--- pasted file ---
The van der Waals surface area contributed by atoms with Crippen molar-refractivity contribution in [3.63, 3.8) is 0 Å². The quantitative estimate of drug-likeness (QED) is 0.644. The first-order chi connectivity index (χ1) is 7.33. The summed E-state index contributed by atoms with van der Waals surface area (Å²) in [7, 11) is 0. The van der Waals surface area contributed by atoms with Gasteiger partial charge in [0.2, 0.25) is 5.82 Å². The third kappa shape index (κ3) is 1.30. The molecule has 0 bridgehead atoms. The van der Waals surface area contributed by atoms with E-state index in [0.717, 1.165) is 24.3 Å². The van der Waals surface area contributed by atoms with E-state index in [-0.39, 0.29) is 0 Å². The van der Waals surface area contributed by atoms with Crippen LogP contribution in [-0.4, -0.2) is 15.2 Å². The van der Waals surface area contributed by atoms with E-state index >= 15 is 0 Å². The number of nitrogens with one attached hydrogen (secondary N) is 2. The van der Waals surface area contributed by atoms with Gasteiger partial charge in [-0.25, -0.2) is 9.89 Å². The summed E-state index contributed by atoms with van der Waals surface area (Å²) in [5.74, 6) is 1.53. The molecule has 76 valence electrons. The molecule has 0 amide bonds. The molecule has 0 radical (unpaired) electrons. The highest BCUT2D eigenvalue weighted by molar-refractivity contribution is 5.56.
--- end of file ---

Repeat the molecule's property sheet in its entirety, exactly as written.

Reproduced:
The van der Waals surface area contributed by atoms with Crippen molar-refractivity contribution in [3.63, 3.8) is 0 Å². The quantitative estimate of drug-likeness (QED) is 0.644. The first-order chi connectivity index (χ1) is 7.33. The summed E-state index contributed by atoms with van der Waals surface area (Å²) in [7, 11) is 0. The van der Waals surface area contributed by atoms with Gasteiger partial charge in [0.2, 0.25) is 5.82 Å². The third kappa shape index (κ3) is 1.30. The molecule has 0 bridgehead atoms. The van der Waals surface area contributed by atoms with E-state index in [0.717, 1.165) is 24.3 Å². The van der Waals surface area contributed by atoms with E-state index in [-0.39, 0.29) is 0 Å². The van der Waals surface area contributed by atoms with Crippen LogP contribution in [-0.4, -0.2) is 15.2 Å². The van der Waals surface area contributed by atoms with E-state index >= 15 is 0 Å². The number of nitrogens with one attached hydrogen (secondary N) is 2. The van der Waals surface area contributed by atoms with Gasteiger partial charge in [-0.25, -0.2) is 9.89 Å². The summed E-state index contributed by atoms with van der Waals surface area (Å²) in [5.74, 6) is 1.53. The molecule has 76 valence electrons. The molecule has 0 amide bonds. The molecule has 0 radical (unpaired) electrons. The highest BCUT2D eigenvalue weighted by molar-refractivity contribution is 5.56.